Chromosomal preparations from the cultured lymphocytes of five healthy individuals and five patients with gonadal dysgenesis were obtained according to the modified method of Hungerford.6

The radiosensitivity of the lymphocytes of patients and control set of individuals was assessed by exposing the cultured lymphocytes to gamma radiation 60Co, at Radiography laboratory, MERADO, CSIR Complex, Chennai. The lymphocytes were irradiated at a dose of 2Gy at G1 phase (dose rate: 14 cGy/minute) before adding mitogen (PHA). The cultures were incubated at 370C for 72 hours. For the irradiation at G2 phase, cultured lymphocytes at 691/2 hours, were irradiated at a dose of 0.7Gy (dose rate: 14cGy /min), and colchicine was added immediately after irradiation to these cultures and incubated at 370C for 25 minutes.

The slides prepared were stained as per the procedure of Marimuthu et al.7 Fifty well spread metaphases were analysed to record various structural abnormalities from G1 and G2 treated cells and the frequencies and the location of the break points were recorded for each chromosome.


The frequency of chromosomal aberrations induced by radiation in each of the twenty-four chromosomes was found to be similar in cells irradiated either at G1 or G2. A similar frequency was recorded also in the cells of genetically defective individuals (Table 1). However, the incidence of aberrations in specific chromosomes of normal and genetically defective individuals differed and the frequency was found to be higher in the latter group (Table 2). From the data (Table 2) it is evident that the response of chromosomes 7, 22 and X of patients was significantly different compared to those of healthy individuals.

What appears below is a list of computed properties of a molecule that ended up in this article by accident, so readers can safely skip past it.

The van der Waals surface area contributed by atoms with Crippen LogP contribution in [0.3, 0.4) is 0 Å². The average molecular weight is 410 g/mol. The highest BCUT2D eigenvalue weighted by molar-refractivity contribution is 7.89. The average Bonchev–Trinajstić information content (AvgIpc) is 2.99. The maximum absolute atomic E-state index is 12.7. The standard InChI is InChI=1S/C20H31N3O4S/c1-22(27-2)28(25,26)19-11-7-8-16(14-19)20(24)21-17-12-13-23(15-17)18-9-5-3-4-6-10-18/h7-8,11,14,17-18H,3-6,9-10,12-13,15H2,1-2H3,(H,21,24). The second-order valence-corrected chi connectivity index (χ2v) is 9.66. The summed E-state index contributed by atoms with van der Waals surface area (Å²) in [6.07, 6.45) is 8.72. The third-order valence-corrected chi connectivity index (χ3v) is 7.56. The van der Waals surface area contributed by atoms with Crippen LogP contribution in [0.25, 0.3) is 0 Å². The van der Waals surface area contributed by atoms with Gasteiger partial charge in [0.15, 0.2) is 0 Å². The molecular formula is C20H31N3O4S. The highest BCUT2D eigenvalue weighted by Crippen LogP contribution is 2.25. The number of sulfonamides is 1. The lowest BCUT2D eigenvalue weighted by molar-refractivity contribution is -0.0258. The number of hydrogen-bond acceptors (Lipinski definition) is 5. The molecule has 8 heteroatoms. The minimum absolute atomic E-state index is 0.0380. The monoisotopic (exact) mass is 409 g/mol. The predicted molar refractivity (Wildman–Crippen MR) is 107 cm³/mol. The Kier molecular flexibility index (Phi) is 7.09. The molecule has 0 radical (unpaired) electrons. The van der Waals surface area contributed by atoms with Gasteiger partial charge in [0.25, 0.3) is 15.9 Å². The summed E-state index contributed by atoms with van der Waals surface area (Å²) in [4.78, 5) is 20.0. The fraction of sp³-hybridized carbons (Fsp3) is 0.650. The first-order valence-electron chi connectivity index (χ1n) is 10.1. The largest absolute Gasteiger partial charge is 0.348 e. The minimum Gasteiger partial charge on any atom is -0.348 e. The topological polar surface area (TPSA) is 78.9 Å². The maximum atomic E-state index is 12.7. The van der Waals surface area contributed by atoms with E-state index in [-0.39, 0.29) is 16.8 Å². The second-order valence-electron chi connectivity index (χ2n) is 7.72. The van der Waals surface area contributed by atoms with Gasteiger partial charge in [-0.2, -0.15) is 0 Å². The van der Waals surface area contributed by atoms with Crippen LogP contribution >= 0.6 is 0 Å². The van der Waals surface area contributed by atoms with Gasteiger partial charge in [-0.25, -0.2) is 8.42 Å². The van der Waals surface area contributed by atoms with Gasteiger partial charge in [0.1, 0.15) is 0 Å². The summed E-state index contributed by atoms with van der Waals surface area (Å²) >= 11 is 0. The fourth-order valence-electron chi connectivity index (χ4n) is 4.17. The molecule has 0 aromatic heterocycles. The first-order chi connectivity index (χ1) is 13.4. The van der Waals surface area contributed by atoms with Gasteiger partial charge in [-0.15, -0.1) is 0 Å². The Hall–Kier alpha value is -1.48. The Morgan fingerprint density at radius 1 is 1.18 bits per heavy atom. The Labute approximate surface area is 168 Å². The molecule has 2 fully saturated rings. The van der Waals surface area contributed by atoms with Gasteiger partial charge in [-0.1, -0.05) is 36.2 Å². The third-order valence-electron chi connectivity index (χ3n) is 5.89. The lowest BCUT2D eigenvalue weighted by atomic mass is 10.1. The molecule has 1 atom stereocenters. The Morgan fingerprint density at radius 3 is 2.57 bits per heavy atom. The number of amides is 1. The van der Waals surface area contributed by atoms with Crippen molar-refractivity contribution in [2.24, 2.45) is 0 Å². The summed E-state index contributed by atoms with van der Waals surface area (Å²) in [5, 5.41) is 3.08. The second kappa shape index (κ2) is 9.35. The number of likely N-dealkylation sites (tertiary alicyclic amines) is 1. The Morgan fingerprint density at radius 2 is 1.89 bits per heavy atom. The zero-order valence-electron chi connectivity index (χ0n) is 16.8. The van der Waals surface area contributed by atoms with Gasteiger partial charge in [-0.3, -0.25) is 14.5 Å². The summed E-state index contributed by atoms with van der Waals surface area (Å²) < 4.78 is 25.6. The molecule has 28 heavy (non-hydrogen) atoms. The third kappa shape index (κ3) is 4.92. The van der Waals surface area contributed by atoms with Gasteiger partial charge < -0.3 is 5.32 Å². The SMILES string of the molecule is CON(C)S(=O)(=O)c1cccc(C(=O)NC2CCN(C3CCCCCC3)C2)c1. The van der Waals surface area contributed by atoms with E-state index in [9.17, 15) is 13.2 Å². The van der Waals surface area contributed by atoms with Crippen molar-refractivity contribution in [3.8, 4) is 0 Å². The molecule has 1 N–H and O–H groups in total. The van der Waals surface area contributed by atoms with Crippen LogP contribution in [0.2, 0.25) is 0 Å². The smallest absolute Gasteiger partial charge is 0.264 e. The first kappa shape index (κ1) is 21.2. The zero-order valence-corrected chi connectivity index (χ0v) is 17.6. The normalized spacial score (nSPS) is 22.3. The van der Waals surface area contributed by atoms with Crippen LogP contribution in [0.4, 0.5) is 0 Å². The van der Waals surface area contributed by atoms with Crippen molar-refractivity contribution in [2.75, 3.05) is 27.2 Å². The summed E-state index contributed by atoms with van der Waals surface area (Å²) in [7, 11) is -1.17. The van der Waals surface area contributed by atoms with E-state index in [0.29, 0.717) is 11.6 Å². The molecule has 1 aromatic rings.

Reports are available on radiation-induced non-random chromosomal break points in normal individuals as well as in patients with genetic disorders.1,2 Non-random distributions of translocation breakpoints indicate the existence of hot spots or sites. Specific chromosomes exhibiting frequent involvement in rearrangements were reported by Kano and Little2 in X-irradiated human diploid fibroblasts. Increased instances of translocation in the short arm of chromosome 1 (1p22) are reported and this is the most commonly involved chromosome in human cancer.8 Patients with gonadal dysgenesis exhibited significant difference in break points on chromosomes 3, 6, 7, 22 and X. While chromosomes 3 and 6 showed decrease, increase was observed in chromosomes 7, 22, X. The involvement of X-chromosome in gonadal dysgenesis is on record.9

Natarajan10 reported that radiosensitivity differs when cells of ataxia telangiectasia patients irradiated at G1 and G2. Hsu et al11 observed frequencies of chromatid aberrations amounting to at least three times higher in Chinese hamster fibroblasts irradiated during G2 compared to those irradiated at G1. In the present study frequency of chromosomal break points are similar both in G1 and G2 stages even when the radiation dose given at G2 is less than one third of that at G1 stage. The pattern of distribution of chromosomal aberrations on various chromosomes in the genome is similar in cells irradiated at G1 and G2. Irradiation of cells at G2 provides more reliable picture for a comparative study of the radiosensitivity or hot spot analysis of individual chromosomes between control individuals and in patients with genetic disorders.